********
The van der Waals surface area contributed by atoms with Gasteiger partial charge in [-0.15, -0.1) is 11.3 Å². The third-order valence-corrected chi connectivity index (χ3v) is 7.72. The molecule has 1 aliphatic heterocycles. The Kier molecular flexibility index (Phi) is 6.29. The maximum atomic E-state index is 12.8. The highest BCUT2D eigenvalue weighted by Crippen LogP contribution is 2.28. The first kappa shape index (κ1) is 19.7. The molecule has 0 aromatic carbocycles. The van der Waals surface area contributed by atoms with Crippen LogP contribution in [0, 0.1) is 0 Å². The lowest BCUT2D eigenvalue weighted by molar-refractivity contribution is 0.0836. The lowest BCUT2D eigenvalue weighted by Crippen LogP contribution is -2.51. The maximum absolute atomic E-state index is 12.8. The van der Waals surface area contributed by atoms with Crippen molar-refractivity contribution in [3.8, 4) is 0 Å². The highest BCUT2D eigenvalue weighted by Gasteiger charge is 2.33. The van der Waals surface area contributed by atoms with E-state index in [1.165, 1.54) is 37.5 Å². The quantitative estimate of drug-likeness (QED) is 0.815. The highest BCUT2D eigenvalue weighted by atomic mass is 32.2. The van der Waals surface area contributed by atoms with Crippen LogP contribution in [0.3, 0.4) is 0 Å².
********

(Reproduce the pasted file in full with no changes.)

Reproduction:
The van der Waals surface area contributed by atoms with Gasteiger partial charge in [-0.15, -0.1) is 11.3 Å². The third-order valence-corrected chi connectivity index (χ3v) is 7.72. The molecule has 1 aliphatic heterocycles. The Kier molecular flexibility index (Phi) is 6.29. The maximum atomic E-state index is 12.8. The highest BCUT2D eigenvalue weighted by Crippen LogP contribution is 2.28. The first kappa shape index (κ1) is 19.7. The molecule has 0 aromatic carbocycles. The van der Waals surface area contributed by atoms with Crippen LogP contribution in [0, 0.1) is 0 Å². The lowest BCUT2D eigenvalue weighted by molar-refractivity contribution is 0.0836. The lowest BCUT2D eigenvalue weighted by Crippen LogP contribution is -2.51. The maximum absolute atomic E-state index is 12.8. The van der Waals surface area contributed by atoms with Crippen molar-refractivity contribution in [3.8, 4) is 0 Å². The highest BCUT2D eigenvalue weighted by Gasteiger charge is 2.33. The van der Waals surface area contributed by atoms with E-state index in [1.165, 1.54) is 37.5 Å². The quantitative estimate of drug-likeness (QED) is 0.815. The highest BCUT2D eigenvalue weighted by atomic mass is 32.2. The van der Waals surface area contributed by atoms with Crippen LogP contribution in [0.3, 0.4) is 0 Å².